TeragonGuiComponents is a set of widgets designed for use in audio software. The graphics were done by Max Rudberg and are licensed under the Creative Commons License (see the LICENSE-GRAPHICS.txt file for more details). This project also includes a few classes for use in VST plugins with Juce.
Setting up TeragonGuiComponents in a Project
To use TeragonGuiComponents, the plugin needs to store parameter data in a PluginParameters set. These parameters are linked directly to the GUI components and will be notified when the component is changed. If you are storing parameter data in some other format and don't feel comfortable migrating to PluginParameters, then you can at least mirror the data in a PluginParameters set and observe parameter changes to synchronize the set with your preferred data storage container.
Please note that PluginParameters must be built in multithreaded mode, otherwise parameter updates will be delivered from the audio thread. See the README of the PluginParameters project for more details. Also be sure to look at the source code of the demo project which demonstrates usage of PluginParameters with the GUI components.
TeragonGuiComponents also is built on Juce, though it is certainly possible to use the graphics with VSTGUI (or other GUI toolkits). While use of the actual code powering the TeragonGuiComponents is covered under the BSD license, the graphics are under a separate Creative Common license, which requires attribution to be given. See the "Licensing" section for more details.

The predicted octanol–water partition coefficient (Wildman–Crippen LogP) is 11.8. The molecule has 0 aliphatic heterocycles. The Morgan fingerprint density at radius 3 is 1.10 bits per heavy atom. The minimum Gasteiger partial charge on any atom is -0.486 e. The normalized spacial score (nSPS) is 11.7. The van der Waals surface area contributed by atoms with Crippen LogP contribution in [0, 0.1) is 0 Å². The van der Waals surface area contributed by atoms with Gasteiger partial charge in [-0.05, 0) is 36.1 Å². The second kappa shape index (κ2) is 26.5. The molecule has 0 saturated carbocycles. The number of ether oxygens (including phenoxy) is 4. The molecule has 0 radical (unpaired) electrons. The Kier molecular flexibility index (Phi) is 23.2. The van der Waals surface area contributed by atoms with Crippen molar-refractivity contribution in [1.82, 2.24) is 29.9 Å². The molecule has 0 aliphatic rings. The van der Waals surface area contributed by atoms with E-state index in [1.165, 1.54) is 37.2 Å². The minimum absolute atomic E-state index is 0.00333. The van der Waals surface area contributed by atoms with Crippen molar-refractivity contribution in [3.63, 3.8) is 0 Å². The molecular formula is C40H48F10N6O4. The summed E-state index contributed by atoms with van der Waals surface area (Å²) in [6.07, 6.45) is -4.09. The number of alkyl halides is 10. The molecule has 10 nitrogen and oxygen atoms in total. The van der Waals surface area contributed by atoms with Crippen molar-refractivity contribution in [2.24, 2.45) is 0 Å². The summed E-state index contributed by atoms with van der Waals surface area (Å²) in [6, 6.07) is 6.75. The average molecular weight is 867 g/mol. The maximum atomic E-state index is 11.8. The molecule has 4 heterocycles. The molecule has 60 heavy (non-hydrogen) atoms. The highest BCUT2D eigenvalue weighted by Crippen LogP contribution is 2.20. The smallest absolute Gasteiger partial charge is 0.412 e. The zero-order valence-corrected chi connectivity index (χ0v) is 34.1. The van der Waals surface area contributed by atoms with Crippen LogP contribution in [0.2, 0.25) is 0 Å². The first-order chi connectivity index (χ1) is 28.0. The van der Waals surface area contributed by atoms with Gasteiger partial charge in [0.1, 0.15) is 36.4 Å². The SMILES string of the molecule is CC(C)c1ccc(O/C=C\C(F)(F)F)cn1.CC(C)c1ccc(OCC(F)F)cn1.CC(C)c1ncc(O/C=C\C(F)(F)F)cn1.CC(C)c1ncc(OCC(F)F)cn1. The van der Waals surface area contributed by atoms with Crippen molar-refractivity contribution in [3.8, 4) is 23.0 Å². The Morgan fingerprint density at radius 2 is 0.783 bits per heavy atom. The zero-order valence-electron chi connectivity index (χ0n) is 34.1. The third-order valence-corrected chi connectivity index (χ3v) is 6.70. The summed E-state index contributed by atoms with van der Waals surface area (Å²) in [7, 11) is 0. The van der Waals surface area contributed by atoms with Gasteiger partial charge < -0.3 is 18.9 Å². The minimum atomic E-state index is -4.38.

The plugin also needs to have an editor component in Juce, which is typically generated in the Introjucer. I've experienced times when the auto-generated editor produced by the Introjucer new project wizard does not yield a functional editor (ie, the GUI editor tabs are not shown). In such cases, just delete the default editor and make a new GUI Component to your project.
Also all files under TeragonGuiComponents/Components/Source must be added to your project. You may need to also add this directory to the list of header search paths in your project.
The editor class will need to take a few additional constructor parameters:
AudioProcessor*(which is actually needed in all Juce plugin GUIs)
TeragonGuiComponents.h header file must therefore be included in the
Correspondingly, the plugin processor should pass up a reference to its
parameter set and a new resource cache made with
will require including
Resources.h from the file where
called since this rather long header is not part of
NOTE: The reason that the ResourceCache is passed as a raw pointer instead of a reference is that the editor should take ownership of the cache upon construction. This way, you can delete the cache in the editor's destructor and spare a bit of memory to the system when the editor is closed. You could also choose to keep a ResourceCache in the processor and pass its address up to the editor, but this is not recommended. In either case, you must make sure that the cache is deleted at some point or else memory will be leaked.
Within the Juce GUI editor, you'll be adding a bunch of Generic Components
rather than Juce's own knobs, sliders and buttons. The classes for the
components must be given in the virtual class section (you can leave the class
Component) of the editor's right-hand panel. Each component takes the
- A reference to the parameter set (